Give a man a fish, goes the Chinese proverb, and you feed him for a day. Teach a man to fish, and you feed him for a lifetime. If he catches too many fish, however, he may leave few fish behind for his children’s table. It has taken less than a generation for modern industrial-scale fishing, once it’s deployed in an ocean area, to exhaust the vast majority of that area’s edible bounty. These massive harvests have left behind devastated ecosystems and depleted economic opportunities.
“There’s no place in the ocean left where there are undisturbed fish stocks,” says ecologist Boris Worm of the Institute for Marine Science in Kiel, Germany. “The whole ocean has been transformed.”
For species after species, in sea after sea, the 20th-century juggernaut of commercial fishing swiftly thinned marine life to a fraction of what it otherwise would be, Worm and Ransom A. Myers of Dalhousie University in Halifax, Nova Scotia, report in the May 15 Nature.
More than just documenting what the seas have lost, their analysis and other recent studies hint at the enduring economic costs of mismanaging marine resources. Unless governments take immediate, dramatic steps to curtail overfishing and undo the damage that’s been done, swathes of ocean may be rendered practically barren, scientists warn with increasing urgency. Although corrective measures would mean lost revenue and fewer jobs in the near term, the long-term payoffs would be substantial, researchers predict.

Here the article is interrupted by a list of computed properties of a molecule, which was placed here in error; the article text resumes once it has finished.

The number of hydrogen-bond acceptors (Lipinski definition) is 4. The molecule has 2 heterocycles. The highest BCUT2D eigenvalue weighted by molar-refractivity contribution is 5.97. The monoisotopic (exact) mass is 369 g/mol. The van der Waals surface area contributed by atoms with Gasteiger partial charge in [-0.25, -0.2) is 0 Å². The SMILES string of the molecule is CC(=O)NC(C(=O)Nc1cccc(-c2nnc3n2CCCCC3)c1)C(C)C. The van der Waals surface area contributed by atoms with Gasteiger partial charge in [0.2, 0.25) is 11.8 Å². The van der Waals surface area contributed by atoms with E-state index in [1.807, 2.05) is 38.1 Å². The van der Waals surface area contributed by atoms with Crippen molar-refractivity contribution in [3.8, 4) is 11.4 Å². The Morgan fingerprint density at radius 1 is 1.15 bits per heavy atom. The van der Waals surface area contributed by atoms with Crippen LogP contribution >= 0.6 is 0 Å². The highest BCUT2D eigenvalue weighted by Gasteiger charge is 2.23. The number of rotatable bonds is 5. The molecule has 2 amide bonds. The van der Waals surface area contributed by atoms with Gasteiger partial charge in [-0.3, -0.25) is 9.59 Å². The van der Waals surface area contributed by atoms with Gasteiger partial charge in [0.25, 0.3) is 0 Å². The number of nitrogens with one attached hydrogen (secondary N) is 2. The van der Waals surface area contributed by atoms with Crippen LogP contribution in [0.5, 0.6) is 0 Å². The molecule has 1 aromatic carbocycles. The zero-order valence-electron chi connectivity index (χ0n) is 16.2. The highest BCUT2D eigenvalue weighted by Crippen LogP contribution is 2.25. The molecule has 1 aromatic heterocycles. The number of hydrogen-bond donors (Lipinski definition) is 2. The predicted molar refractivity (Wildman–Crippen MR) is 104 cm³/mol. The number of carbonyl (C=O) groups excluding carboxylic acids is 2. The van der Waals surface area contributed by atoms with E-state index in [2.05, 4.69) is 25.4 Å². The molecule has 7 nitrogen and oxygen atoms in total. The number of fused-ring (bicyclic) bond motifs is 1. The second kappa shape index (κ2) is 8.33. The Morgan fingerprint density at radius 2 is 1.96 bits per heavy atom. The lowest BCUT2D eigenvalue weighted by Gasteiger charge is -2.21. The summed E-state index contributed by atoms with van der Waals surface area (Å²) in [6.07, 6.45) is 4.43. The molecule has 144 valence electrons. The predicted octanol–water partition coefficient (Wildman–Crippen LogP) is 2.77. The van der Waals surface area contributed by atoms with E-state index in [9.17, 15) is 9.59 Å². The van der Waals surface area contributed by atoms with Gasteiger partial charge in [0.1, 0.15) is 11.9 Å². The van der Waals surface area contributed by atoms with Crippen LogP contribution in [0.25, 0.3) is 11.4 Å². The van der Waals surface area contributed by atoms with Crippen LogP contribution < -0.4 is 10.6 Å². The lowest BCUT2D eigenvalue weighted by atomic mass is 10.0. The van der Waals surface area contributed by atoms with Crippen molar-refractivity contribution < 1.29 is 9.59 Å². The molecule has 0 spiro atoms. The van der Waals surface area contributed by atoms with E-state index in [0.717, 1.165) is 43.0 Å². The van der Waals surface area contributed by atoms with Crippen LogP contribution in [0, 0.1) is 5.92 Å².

For fisheries–the commercial operations that harvest wild fish–to reach those promised waters, however, they’ll need to first navigate a maze of political and economic straits. Fisheries scientist Daniel Pauly of the University of British Columbia in Vancouver contends that governments need to overhaul the way they manage activities in the deep seas, as well as along coasts and watersheds that can affect marine ecosystems. The creation of marine areas, in which fishing is banned, and the reduction of fishing elsewhere are among the most essential steps, Pauly says.
When fisheries extract seafood from a region of the sea, they necessarily reduce marine biomass. To a point, that can actually help a fishery, Myers says. That’s because the remaining fish enjoy more resources and thus grow and reproduce more rapidly than they would in a crowded natural ecosystem.
For most species, Myers says, sustainable yield is greatest when a stock is at about half its natural size–that is, the size it would be in the absence of industrial fishing. At lesser densities, populations replenish themselves more gradually, and the quantities of fish that can be harvested each year without further diminishing stocks shrink accordingly.
Archived fishing records indicate that most fish stocks now lie well below the size that would produce maximum sustainable yield. Myers and Worm collected raw data from historical sources that chronicled catches from many fisheries dating back to the 1950s. To obtain comparable measurements for fisheries operating at different times and places, the researchers calculated the average number of fish caught per 100 hooks set by boats that spool out and then reel in miles of baited lines.
At the advent of intensive commercial fishing, Myers and Worm found, most fleets caught 6 to 12 fish per 100 hooks. But in every fishery the researchers studied, the number of catches declined by about 16 percent per year. Within a decade, most fleets caught only about 1 fish per 100 hooks.